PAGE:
VIDEO: Young Calls on Senate to Pass AUMF Repeal Bill Before Final Vote
**Click here or above to watch Senator Young’s floor speech.**
WASHINGTON – This morning, U.S. Senator Todd Young (R-Ind.) spoke on the Senate floor and urged passage of his bipartisan legislation to repeal the 1991 and 2002 Authorizations for Use of Military Force (AUMFs), formally ending the Gulf and Iraq wars. The final vote will occur today.
To watch Senator Young’s full remarks, click here.
Senator Young’s full remarks, as prepared for delivery:
Mr. President, twenty years ago American soldiers were fighting a war in Iraq.
Today, they are there advising Iraq’s army, at the invitation of its government.
Twenty years ago, Iraq was our enemy.
Today Iraq is a strategic partner, an ally in advancing stability across the Middle East.
And yet, according to our laws, we are still at war with Iraq.
This isn’t just the result of an oversight.
It is an intentional abdication by this body of its constitutional role in America’s national security.
Allowing it to continue is a strategic mistake.
A mistake that disrespects the sacrifices of our soldiers and their Iraqi partners too. One that could endanger their work across the Middle East.
It is central to our national security that we set it right.
Here’s why –
Iran has designs on a path to the Mediterranean Sea.
The world’s leading exporter of terror wants to build a route to move manpower and materiel to its proxies across the region.
And once it reaches the sea, it will establish a foothold to threaten Europe.
This terrorism thoroughfare would run through Syria, Lebanon, and of course Iraq.
Iran has sent many thousands of soldiers into Syria to prop up dictator Bashar al-Assad and co-opted regions of that war-torn nation.
Lebanon’s institutions are weak.
Hezbollah, with Iran’s backing, dominates many sectors of the government and the country.
Iraq cannot follow this path. It cannot become a satellite of Iran; and Iran cannot be permitted unrestricted access across the region.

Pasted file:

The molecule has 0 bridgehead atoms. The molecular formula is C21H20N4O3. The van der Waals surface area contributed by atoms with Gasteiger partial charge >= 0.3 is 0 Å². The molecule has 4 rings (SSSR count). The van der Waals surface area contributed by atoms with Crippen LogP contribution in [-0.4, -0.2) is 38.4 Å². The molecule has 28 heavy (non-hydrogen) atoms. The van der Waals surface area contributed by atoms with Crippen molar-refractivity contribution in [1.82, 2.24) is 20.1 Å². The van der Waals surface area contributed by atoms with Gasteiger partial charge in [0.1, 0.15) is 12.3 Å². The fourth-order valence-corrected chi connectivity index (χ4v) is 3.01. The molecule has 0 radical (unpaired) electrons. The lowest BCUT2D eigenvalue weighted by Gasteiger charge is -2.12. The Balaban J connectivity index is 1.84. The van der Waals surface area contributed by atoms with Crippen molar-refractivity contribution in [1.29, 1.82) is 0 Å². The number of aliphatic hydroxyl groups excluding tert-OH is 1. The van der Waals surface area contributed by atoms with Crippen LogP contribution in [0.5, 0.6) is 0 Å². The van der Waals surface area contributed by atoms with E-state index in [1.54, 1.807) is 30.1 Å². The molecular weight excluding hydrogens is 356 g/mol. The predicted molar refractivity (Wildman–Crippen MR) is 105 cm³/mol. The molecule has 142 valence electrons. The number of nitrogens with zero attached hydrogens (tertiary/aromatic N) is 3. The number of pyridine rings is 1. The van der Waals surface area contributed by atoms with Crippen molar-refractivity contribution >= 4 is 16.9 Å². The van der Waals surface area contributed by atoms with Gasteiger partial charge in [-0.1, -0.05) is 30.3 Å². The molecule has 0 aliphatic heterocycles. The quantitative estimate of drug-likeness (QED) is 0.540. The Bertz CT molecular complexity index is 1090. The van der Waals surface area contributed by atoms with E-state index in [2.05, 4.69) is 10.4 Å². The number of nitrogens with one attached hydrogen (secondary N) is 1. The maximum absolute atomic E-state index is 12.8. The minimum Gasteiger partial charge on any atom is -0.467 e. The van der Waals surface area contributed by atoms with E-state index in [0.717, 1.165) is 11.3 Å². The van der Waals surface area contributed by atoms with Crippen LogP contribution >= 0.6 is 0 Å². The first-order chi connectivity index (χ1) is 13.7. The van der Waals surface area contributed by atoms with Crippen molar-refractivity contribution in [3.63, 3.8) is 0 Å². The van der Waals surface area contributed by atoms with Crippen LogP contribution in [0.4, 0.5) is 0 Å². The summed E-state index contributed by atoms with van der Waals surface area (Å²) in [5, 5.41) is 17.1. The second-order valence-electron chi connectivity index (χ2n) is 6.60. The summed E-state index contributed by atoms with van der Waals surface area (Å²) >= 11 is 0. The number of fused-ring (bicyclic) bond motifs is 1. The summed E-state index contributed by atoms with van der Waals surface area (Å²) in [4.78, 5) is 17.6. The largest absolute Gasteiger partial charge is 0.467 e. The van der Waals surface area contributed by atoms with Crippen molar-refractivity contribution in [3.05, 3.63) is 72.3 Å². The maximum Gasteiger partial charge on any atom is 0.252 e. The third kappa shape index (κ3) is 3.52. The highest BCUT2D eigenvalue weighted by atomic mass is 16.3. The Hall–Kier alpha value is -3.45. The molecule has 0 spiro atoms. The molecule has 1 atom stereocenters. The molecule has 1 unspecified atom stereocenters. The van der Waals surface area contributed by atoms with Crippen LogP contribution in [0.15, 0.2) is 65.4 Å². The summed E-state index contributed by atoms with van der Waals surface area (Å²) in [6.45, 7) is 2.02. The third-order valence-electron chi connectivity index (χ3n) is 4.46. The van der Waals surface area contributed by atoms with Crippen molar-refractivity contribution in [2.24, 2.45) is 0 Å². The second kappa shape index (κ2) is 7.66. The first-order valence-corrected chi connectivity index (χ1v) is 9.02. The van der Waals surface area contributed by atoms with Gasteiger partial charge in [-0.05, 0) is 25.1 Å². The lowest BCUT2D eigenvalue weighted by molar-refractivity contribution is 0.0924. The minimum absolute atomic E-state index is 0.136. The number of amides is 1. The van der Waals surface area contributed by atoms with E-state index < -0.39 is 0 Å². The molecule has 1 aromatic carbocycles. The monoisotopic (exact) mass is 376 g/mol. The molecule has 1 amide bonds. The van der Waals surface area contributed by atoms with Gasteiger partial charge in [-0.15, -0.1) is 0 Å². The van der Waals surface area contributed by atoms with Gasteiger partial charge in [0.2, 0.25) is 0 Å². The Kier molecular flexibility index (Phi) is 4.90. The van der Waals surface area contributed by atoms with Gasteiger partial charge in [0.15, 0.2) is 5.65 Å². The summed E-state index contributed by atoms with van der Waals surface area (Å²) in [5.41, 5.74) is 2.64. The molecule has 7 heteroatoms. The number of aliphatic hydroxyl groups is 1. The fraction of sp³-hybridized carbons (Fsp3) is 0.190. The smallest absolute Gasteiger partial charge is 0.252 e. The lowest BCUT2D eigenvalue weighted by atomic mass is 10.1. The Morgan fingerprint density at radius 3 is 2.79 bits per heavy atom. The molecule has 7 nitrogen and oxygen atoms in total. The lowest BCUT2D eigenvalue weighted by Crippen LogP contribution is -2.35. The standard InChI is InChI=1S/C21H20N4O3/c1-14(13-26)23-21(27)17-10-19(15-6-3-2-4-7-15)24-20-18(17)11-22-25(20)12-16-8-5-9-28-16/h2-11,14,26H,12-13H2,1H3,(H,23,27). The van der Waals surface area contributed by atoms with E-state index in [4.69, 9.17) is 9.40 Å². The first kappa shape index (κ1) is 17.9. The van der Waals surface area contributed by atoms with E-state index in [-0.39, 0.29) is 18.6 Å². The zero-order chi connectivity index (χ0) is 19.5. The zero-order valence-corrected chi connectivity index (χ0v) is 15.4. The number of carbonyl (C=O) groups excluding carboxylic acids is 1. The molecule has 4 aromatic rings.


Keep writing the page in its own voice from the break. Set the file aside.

Our advisers are fortifying and working with the Iraqi army to prevent this dangerous future.
But we are undertaking this vital mission with a nation we are still technically at war with.
The authorizations for both the 1991 Gulf War and 2002 Operation Iraqi Freedom are both still on the books.
These are authorizations for long ended wars, passed almost entirely by members of Congress long retired.
These authorizations are outdated. They are a detriment to our national security strategy.
And they are an abdication of Congress’s constitutional role in declaring and ending wars.
In the centuries before our revolution, kings waged wars that their subjects fought.
Reflecting on this history, our founders placed the power to make war not with the executive, but with the legislative branch.
It is here, in Congress, they determined that debate, deliberation, and consensus should precede a decision to go to war…or avert it.
The framers placed this great responsibility in our hands.
And we have let it slip right though them.
By allowing these authorizations to live on long past their purpose, we have forfeited the power to make and oversee wars to the White House.
And presidents of both parties have used them as a justification for military interventions unrelated to their original missions.
So here is the choice before us:
We repeal these authorizations and restore a part of our system of checks and balances…
Or we let them live on, extending a permanent blank check for presidents to bypass Congress in authorizing military action.
By doing the former, we not only take a step towards realigning the function of our government with its Constitution…
We also send an important message to Prime Minister Sudani –
That our interests are shared, our nations are allies.
That we will continue to partner with Iraq to train and equip its army in their fight against ISIS.
And that we oppose Iran’s violations of Iraq’s sovereignty and its ambitions of regional dominance – ambitions that endanger the world far beyond the Middle East.
And let us not forget that in case of urgent national security emergencies, presidents can invoke the Article II War Powers.
In closing, let me reiterate that repealing these war authorizations will give a greater voice to those who we represent.
We live with the possibility every day that our men and women in uniform could be called away to fight, to sacrifice their lives for our freedom.
We dread for that moment to come. But if it does, we must be certain that the American people are united behind the decisions we make.
And that our intentions are clear to our military commanders.
By reclaiming our war powers, by restoring the open, civil-but-passionate debates about matters of war and peace, we will do exactly that.
And our nation and its allies will be stronger and safer because of it.
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